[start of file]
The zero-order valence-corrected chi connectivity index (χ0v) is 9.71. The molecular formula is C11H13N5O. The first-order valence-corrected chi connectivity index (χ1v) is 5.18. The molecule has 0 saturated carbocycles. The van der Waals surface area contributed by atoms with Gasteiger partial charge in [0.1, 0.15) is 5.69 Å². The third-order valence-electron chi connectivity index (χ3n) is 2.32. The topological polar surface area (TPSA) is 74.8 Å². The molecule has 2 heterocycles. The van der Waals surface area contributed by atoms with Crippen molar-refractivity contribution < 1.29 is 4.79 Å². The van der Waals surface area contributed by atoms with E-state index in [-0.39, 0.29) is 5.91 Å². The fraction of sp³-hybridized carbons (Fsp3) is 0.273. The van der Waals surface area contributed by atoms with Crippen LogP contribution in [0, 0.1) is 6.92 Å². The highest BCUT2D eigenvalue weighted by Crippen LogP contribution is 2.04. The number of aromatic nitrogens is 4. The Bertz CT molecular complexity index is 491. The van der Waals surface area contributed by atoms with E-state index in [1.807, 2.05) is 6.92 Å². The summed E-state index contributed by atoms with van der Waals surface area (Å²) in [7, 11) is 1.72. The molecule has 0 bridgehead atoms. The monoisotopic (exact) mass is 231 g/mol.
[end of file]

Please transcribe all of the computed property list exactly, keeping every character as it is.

The zero-order valence-corrected chi connectivity index (χ0v) is 9.71. The molecular formula is C11H13N5O. The first-order valence-corrected chi connectivity index (χ1v) is 5.18. The molecule has 0 saturated carbocycles. The van der Waals surface area contributed by atoms with Gasteiger partial charge in [0.1, 0.15) is 5.69 Å². The third-order valence-electron chi connectivity index (χ3n) is 2.32. The topological polar surface area (TPSA) is 74.8 Å². The molecule has 2 heterocycles. The van der Waals surface area contributed by atoms with Crippen molar-refractivity contribution < 1.29 is 4.79 Å². The van der Waals surface area contributed by atoms with E-state index in [-0.39, 0.29) is 5.91 Å². The fraction of sp³-hybridized carbons (Fsp3) is 0.273. The van der Waals surface area contributed by atoms with Crippen LogP contribution in [0, 0.1) is 6.92 Å². The highest BCUT2D eigenvalue weighted by Crippen LogP contribution is 2.04. The number of aromatic nitrogens is 4. The Bertz CT molecular complexity index is 491. The van der Waals surface area contributed by atoms with E-state index in [1.807, 2.05) is 6.92 Å². The summed E-state index contributed by atoms with van der Waals surface area (Å²) in [7, 11) is 1.72. The molecule has 0 bridgehead atoms. The monoisotopic (exact) mass is 231 g/mol.